3. Split the tasks to smaller chunks that can be pushed to main development branch (develop or next or whatever you call it). Again keeping the code well modularized will allow you to do localized refactoring in preparation for some feature that does not break anything else and can be pushed to everybody.

  4. If you need to modify the same part of the code at the same time and can't make the tasks small, merge between the people working on it during the work, so the later changes are done with the earlier work of the other colleagues already included and don't need merging. Of course you have to merge at points where the code is not broken to the point that the others could not test their parts (but during any larger task you need intermediate points where the code works enough for testing partial changes anyway).

    1. If you can live with all the tasks to only be delivered when all are done, just set up a shared develop branch and push your partial changes there and keep up to date with it.
    2. If you know which feature has to be delivered first, you can keep merging one way from the feature branch of the feature to be done earlier to the one for later. So the first feature can still be delivered immediately when finished while the later saves some merge trouble by merging early.
    3. If you need to keep the features separate, you can still get some help by periodically merging all of them together, resolving any conflicts, recording the resolutions with git rerere(1) and discarding the merge result again. The next merge attempt will only show any new conflicts and when some of the features are finally integrated, the resolutions can again be reused to bring the remaining feature branches up to date.

It should be noted that you would have the same problems in any other version control system, because the funamental working of a 3-way merge is always the same. Git will at least let you easily back off and retry if you make any mistake using the powerful git reflog(1). And the git rerere(1) also helps now and then.

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Establish coding standards for your team

It may seem trivial, but I learned to love DVCS (Git, Mercurial) the day our team decided to set coding standards, which were then tuned in our IDEs.

For instance, if you code like this:

// tabs indents

if($you+$me==$wow) {
    $answer='It\'s gonna be great';
    return $answer;
}

Whereas you colleague codes like that:

// spaces indents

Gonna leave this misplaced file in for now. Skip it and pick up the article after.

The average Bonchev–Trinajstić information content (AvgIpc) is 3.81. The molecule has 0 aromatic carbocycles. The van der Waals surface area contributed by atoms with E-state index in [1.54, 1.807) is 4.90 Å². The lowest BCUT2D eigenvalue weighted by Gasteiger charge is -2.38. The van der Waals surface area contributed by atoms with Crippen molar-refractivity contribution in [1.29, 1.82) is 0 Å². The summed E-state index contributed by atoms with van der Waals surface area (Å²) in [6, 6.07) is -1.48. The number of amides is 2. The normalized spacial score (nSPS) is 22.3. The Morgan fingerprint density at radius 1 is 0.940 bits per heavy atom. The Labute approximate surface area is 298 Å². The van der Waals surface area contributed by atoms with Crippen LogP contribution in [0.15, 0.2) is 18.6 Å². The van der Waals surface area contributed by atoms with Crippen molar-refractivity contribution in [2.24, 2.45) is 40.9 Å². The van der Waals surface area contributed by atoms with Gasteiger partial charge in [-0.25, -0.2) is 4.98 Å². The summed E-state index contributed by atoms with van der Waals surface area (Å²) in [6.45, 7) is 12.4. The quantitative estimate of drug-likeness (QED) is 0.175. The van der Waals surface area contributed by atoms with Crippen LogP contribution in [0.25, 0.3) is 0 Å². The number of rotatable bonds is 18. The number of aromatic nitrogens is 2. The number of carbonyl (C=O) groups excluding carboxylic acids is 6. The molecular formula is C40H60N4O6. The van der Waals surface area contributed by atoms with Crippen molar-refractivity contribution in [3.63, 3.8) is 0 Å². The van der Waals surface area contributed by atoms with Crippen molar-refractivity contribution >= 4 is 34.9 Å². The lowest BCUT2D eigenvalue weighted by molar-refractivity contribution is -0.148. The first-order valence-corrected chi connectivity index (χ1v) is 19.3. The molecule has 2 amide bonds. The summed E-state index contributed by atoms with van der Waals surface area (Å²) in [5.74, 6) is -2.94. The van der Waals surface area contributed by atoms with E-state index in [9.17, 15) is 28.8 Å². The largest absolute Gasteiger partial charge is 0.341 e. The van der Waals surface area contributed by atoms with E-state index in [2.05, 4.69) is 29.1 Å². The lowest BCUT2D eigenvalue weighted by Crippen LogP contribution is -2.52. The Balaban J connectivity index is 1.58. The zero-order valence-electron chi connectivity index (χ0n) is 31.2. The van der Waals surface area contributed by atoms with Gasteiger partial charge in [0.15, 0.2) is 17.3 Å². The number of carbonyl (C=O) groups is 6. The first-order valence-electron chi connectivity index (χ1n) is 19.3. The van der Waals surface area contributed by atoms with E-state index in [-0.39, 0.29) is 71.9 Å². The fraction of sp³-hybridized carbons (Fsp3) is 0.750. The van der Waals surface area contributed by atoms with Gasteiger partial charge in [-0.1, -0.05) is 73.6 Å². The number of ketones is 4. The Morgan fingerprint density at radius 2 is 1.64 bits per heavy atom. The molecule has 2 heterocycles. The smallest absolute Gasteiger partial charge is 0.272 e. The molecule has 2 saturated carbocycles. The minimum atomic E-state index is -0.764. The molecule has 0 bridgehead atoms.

if ($me + $you = $hey)
{
    $answer = "Let\'s talk a bit, won't you?";
    return $answer;
}

You're undergoing a LOT of merging problems. So if that's not the case yet, take the time to establish coding standards in your team, and customize your IDEs accordingly to automatize everything.

Another advantage of coding standards

A little off-topic (that's why it's separated from the rest) but useful.

If your team's manager manages your team well, your team probably organizes frequent collaborative code reviews. For example, friday afternoon is code review time.

Establishing coding standards ensures that nobody is pecking anybody else's way of coding, or is having trouble understanding a snippet because of a coding style he is not used to. So, you can rest assured that the code review time will be fully used to discuss real programming matters, not punctuations matters.

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This is a good observation, but you don't have to unify the coding style for that. It's enough if nobody reformats code they are not rewriting. –  Jan Hudec Feb 1 at 11:03

Whether you are using git or anything else, if people are making incompatible changes to the codebase in parallel, merging your work will always be painful. This has nothing to do with the git model in particular.

If you find merging is too painful, likely something is wrong with the way you and the other developers are coordinating your efforts.

For example, refactorings which touch a lot of lines in a lot of different files (such as renaming heavily used functions/classes/etc) should not be done as others are working. When you want to make broad changes like that, communicate with the other developers, agree on what will be changed, sync up with everybody, make the change, then sync up again.

The same is true if you want to redesign some part of the code, pulling it all apart and then putting it together in a different way, or possibly rewriting it from scratch. Working independently in parallel, and then merging afterwards, is an unworkable model in that case. The solution is to agree that someone is going to overhaul certain files/classes/modules/etc, sync up, make the changes, then sync up again. After that, you can continue working in parallel.

Although git and other distributed VC tools allow any dev to work on any part of the code at any time, that doesn't mean you should actually do so. There are times when you need to use some discipline, times when you need to communicate more with the other devs and coordinate your efforts. Yes, that coordination has overhead. Yes, it will slow you down sometimes. That's an unavoidable consequence of working as a team rather than an individual. Of course, if you can divide up the work in a way which eliminates the need for fine-grained coordination, that overhead will be much less.